As a self-employed financial advisor, you must comply with all FCA regulations. If you don’t, there can be serious consequences. These regulations were put in place to keep you, your clients, and other businesses safe. 

To make sure you don’t accidentally violate any rules, we’ve put together this guide. In this article, we’ll run through:

  • Who are the FCA?
  • What are the current regulations?
  • What happens if you break FCA regulations?
  • How can you comply with FCA regulations?

Who are the FCA?

The Financial Conduct Authority (FCA) are the government body in charge of regulating the UK’s financial services industry

The FCA exists for three main reasons:

  • Protect consumers
  • Keep the industry stable
  • Promote healthy competiton between providers

They do this by imposing various rules and regulations on the industry. 

What are the current regulations?

The FCA regulations keep the industry safe, but what exactly are the regulations? There are too many to talk about in this article, so we’ve picked the most important ones. There’s also a link to the full handbook below

Outside support

For sole advisors, the FCA recommends having a locum. A locum is an individual who can step in and help run your business while you’re away. If you take a holiday, for example, your locum could help keep your business running smoothly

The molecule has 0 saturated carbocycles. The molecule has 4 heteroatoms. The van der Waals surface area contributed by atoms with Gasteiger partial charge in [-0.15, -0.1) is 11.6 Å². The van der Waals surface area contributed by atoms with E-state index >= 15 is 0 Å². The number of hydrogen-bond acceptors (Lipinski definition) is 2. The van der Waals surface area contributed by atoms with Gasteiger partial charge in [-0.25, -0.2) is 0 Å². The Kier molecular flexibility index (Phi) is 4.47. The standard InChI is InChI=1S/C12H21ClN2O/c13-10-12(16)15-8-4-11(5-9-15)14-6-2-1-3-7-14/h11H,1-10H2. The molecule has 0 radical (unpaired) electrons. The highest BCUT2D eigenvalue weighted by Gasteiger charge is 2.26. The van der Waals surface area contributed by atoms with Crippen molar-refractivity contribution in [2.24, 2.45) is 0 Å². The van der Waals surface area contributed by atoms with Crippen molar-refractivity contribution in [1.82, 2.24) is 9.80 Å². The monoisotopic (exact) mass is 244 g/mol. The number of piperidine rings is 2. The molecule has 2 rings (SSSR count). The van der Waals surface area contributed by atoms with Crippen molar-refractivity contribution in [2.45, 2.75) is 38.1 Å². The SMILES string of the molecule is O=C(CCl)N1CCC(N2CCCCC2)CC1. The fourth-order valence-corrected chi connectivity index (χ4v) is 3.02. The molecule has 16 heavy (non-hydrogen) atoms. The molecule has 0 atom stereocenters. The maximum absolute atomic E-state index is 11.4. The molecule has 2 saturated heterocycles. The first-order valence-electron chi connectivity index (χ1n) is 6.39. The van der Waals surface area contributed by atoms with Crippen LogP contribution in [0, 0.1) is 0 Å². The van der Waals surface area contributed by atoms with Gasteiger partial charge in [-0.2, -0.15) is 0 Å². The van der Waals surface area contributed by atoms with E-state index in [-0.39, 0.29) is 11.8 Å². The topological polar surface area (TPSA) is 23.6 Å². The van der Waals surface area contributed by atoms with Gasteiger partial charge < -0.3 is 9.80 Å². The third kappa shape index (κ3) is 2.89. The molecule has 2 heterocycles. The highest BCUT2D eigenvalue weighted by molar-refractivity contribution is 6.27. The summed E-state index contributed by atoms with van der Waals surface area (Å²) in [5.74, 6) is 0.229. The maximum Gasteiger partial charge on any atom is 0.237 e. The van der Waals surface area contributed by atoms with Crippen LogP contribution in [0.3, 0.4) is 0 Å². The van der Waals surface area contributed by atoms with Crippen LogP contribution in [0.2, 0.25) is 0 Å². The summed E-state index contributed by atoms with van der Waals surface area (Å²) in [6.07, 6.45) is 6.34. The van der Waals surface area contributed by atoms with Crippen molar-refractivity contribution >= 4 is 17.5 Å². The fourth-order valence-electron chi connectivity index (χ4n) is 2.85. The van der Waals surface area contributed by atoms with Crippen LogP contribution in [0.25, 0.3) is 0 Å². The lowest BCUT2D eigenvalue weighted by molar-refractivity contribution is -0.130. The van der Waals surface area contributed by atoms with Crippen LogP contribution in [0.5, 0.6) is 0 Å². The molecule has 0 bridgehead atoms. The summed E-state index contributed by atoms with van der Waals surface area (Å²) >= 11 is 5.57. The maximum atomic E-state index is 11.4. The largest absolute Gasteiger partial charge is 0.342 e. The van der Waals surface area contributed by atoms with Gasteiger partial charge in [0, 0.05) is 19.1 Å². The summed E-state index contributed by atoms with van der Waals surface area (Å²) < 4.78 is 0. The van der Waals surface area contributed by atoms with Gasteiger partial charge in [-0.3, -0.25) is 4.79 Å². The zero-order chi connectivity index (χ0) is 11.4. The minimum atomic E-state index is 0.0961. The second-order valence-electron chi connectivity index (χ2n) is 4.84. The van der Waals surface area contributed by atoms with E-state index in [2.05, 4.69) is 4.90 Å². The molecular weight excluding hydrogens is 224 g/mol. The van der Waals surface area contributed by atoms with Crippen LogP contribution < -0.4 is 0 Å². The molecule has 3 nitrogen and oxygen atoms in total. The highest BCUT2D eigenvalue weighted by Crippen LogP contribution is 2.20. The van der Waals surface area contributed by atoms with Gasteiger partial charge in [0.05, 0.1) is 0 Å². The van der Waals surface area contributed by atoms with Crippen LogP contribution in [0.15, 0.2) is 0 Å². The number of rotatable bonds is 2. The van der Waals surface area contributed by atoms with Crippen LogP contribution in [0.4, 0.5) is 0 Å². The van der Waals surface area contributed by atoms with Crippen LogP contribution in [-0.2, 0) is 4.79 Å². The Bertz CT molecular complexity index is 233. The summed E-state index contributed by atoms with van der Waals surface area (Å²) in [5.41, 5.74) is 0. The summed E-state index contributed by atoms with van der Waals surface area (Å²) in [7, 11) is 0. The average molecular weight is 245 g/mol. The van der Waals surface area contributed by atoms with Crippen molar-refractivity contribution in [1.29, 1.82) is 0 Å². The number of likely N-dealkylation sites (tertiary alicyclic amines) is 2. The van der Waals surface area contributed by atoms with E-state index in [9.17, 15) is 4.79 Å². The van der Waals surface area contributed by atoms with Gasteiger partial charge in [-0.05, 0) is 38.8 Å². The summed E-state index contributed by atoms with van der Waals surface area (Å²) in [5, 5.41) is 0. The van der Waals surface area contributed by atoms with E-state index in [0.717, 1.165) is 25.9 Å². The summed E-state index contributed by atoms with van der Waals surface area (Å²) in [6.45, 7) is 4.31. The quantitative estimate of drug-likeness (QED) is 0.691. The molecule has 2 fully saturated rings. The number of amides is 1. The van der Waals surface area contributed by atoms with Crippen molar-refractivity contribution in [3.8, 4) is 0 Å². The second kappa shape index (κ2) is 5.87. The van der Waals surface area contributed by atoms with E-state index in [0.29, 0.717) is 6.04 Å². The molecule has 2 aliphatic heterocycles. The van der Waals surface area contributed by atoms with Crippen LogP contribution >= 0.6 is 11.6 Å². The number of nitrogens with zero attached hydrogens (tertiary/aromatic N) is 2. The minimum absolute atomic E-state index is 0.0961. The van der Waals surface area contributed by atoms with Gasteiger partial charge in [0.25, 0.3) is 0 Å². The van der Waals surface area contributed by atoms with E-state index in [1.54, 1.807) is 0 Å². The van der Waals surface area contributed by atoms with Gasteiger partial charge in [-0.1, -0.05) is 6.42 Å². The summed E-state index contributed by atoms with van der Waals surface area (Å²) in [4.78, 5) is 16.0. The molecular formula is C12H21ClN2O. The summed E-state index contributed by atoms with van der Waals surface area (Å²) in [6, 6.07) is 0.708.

While having a locum isn’t a requirement, if you do use one they must comply with the training and competence regulations

Financial crime

As a financial advisor, you must put effective procedures and control mechanisms in place. These measures are to limit the possibility of financial crime taking place, and must be done to the FCA’s satisfaction

It’s important that you have a strong understanding of how your customers could use your business to commit financial crime. Knowing how it could happen means you’re better equipped to prevent it.

For some ideas on ways to prevent financial crime, check out the systems and controls section of the handbook. 

Client money and assets

If you, as a financial advisor, have control over a client’s money or assets, you must follow the rules in the Client Assest Sourcebook. These rules are put in place to protect a client in case your business fails. 

Just like with HMRC records, you should keep clear and organised FCA records too. These rules include keeping detailed records of a client’s assets, for a minimum of five years. 

Training and competence

In order to keep everyone in the industry safe, the FCA requires all workers to meet a high standard of competence. Training should be regular, and take new changes into account. This includes the marketplace, regulations, and legislation

Extensive records regarding training and competence should also be kept for at least five years

Here’s a section of the handbook dedicated specifically to training and competence

Professional indemnity insurance

The FCA requires businesses to have professional indemnity insurance (PII) in place to protect them in case of third-party claims. 

With PII in place, your business is better protected from insolvency. The insurance makes payment more manageable in the result of a ‘justified claim’. 

Fees and levies

Since the FCA aren’t funded by the government, they charge various fees and levies to finance themselves. The types of fees you can expect to pay are:

  • Authorisation
  • Change in permissions
  • Annual

Authorisation fees must be paid when registering with the FCA. Even if your application is unsuccessful, you still have to pay this fee.

A ‘change in permissions’ fee is for when you want to expand the services your business offers. Changing your permissions is significantly cheaper than initial authorisation fees, and you don’t pay to reduce your services.